With three children ages four, three and a newborn girl, I filed for divorce. I thought doing that would free me immediately. Instead, what ensued was more than three years of court battles. It meant food stamps, food pantries and food boxes from church. Instead of everyone for themselves, my kids and I ‘leaned in’ and bonded together as a team and became a tight-knit unit. For years, we all shared the same bed. What might have been seen as the darkest moments were instead the most memorable and precious because we never let them define us. We were living our best life. We had adventures and stories, music and songs. We dreamed dreams, and we had so much love. We held out knowing at some point the tide would change in our favor.
That change of tide ebbs and flows. There were seasons and chapters in our story since then. I decided to do the craziest thing at 38 years old and leave a stable job to fly for the airlines. Single moms just don’t do that, right? But along the path of healing, this girl found herself on a grass field with a little 65 horsepower Piper Cub. With bare feet and her children looking on, she took to the skies and returned home again. Their mom who had thought she packed away the dream of aviation had come back to see it was waiting for her, and knew one day she would make her way to the skies again. As I shut down the engine and the propeller stopped, I could hear my kids yelling, ‘Mommy!’ with their arms stretched wide. They came running full force into my arms. Flying was not selfish, nor was I. I was not broken or lost, but was forever found in love.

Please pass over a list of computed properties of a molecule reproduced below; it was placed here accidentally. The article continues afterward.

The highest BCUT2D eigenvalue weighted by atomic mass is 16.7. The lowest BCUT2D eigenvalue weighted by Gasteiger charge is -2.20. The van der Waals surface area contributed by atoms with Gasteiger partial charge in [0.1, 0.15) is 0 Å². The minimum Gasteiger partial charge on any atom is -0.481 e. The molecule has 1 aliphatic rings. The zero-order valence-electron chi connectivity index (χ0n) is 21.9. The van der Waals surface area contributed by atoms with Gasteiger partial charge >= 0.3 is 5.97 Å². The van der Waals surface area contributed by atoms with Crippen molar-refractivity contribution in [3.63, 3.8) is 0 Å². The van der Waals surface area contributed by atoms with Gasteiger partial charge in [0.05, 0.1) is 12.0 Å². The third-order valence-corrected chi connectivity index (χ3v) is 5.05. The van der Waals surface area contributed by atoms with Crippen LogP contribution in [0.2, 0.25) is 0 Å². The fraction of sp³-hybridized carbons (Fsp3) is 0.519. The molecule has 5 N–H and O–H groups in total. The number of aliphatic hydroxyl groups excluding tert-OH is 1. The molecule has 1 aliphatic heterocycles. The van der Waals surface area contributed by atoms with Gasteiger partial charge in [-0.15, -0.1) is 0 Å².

Since that day I have gone on to work for a regional career with American Eagle (Envoy). Flying has given my children and me the opportunity to have adventures as we continue to lean in as a team and as a tribe. Recognizing that we are not missing anything, we are imperfectly perfect the way we are. On the road to following my heart, my children got their mom back. How could I teach them to pursue their dreams if I was not pursuing mine? We have found a sidekick to our adventures, and fortunate to have found a Mary Poppins of a nanny who magically travels with us on this adventurous life. Together we dream bigger, live bigger, and make certain to seize each and every day. As Robin Williams said, ‘You must strive to find your own voice because the longer you wait to begin, the less likely you are to find it at all.'”